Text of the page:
# Define an operator for FileNameJoin

When I join file names, it's inconvenient to use FileNameJoin. The workaround is to use <> instead, however <> is not exactly like FileNameJoin.

I tried to define an operator . It just doesn't work. If I can define it, I can use it to construct file name like this, "dir1" "dir2" <> "file".

In:

x_ < /> y_ := FileNameJoin[{x, y}]


Out:

Syntax::sntxf: "x_<" cannot be followed by "/>y_".

This is what I do, however I got an error. How can I fix it?

• it's possible to define new operators using the Notations  package (see other answers for details). But in your case maybe you just want an alias, say FNJ and then you can use x~FNJ~y?The notations all work from box forms, which can cause issues if you embed them in a package. – b3m2a1 May 31 '17 at 16:27
• @MB1965, I prefer </>, because it's like <>, but it can add /(path separator) automatically. Thanks, I will try it with Notations. – UnchartedWorks May 31 '17 at 16:50
• Perhaps you could choose an operator without built-in meanings from the tutorial Operators without Built-in Meanings – Carl Woll May 31 '17 at 17:40
• E.g., TildeTilde = FileNameJoin@*List: i.stack.imgur.com/XT6Jg.png – Michael E2 May 31 '17 at 17:43
• Possibly of interest: (27081), (31375) – Mr.Wizard May 31 '17 at 23:52

Suppose you were to choose TildeTilde as Michael E2 suggests. Then you don't need the Symbol Package since ≈ has interpretation as an operator already built-in.

TildeTilde[names___] := FileNameJoin[{names}]


Then

TildeTilde[$HomeDirectory, "Desktop", "my_file.dat"]  gives me "/Users/oldmg/Desktop/my_file.dat" and more to the point, $HomeDirectory ≈ "Desktop" ≈ "my_file.dat"


"/Users/oldmg/Desktop/my_file.dat"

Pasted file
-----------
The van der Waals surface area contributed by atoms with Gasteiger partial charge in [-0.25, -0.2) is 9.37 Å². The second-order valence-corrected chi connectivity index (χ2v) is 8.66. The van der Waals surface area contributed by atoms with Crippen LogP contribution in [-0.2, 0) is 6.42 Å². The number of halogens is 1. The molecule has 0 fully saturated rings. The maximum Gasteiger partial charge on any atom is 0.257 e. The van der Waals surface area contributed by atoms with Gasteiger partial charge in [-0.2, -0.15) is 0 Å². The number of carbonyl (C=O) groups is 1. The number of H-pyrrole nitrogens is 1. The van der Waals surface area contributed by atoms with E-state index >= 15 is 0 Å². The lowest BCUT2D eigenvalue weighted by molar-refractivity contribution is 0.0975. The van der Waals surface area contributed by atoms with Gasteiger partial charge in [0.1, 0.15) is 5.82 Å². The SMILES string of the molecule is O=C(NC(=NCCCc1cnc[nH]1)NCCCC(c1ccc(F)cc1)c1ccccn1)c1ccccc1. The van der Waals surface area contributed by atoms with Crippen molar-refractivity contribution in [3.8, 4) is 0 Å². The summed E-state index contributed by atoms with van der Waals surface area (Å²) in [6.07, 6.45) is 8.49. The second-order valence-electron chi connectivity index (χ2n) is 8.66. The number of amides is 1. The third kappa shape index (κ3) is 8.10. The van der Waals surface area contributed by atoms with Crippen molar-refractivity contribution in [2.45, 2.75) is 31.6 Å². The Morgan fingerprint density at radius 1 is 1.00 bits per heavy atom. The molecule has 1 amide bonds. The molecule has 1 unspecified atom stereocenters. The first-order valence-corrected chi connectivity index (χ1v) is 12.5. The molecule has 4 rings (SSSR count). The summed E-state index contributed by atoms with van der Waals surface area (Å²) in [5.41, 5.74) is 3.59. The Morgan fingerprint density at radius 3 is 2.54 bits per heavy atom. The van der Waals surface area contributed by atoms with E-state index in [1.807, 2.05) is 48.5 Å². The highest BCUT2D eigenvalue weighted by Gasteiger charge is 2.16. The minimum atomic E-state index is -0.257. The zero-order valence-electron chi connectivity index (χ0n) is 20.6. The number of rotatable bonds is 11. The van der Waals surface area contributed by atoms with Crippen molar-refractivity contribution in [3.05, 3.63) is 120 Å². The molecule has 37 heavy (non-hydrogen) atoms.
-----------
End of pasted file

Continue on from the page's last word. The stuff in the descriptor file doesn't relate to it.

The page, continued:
There is an input alias for ≈. You can type Esc+~+~+Esc to get ≈. Input aliases seem be defined for most (maybe all?) of the operators with no built-in meaning.

• No need to add an alias for \[TildeTilde], it already works. – Carl Woll May 31 '17 at 22:10
• @CarlWoll. +1 I should have checked the docs. It looks like all the unassigned operator symbols have input aliases. I'll update my answer. – m_goldberg May 31 '17 at 22:32
• Note that you can use WolframLanguageData (or EntityValue) to find out what the keyboard shortcuts are, e.g., WolframLanguageData["TildeTilde", "KeyboardShortcuts"] – Carl Woll May 31 '17 at 23:06
• @CarlWoll. That seems like more trouble than consulting the Documentation Center. – m_goldberg May 31 '17 at 23:11
• However, if you wanted to verify that all operators in a list have an input alias, it would be a lot easier to use WolframLanguageData than the Documentation Center. – Carl Woll May 31 '17 at 23:15

I favor the method m_goldberg shows but an alternative is Rojo's SubscriptBox method from Is it possible to define custom compound assignment operators like ⊕= similar to built-ins +=, *= etc?

MakeExpression[
RowBox[arg : {_, PatternSequence[SubscriptBox["<>", "/"], _] ..}],
StandardForm
] :=
MakeExpression @ RowBox[{"FileNameJoin", "[", "{", ##, "}", "]"}] & @@
Riffle[arg[[;; ;; 2]], ","]


Now:

To enter this operator in Windows type < > (Ctrl+-) /

• How to type <>/ ? I tried to use the result of SubscriptBox["<>", "/"] // InputForm, however it doesn't work. – UnchartedWorks Jun 1 '17 at 8:01
• @UnchartedWorks I added the exact key presses needed in Windows. – Mr.Wizard Jun 1 '17 at 19:59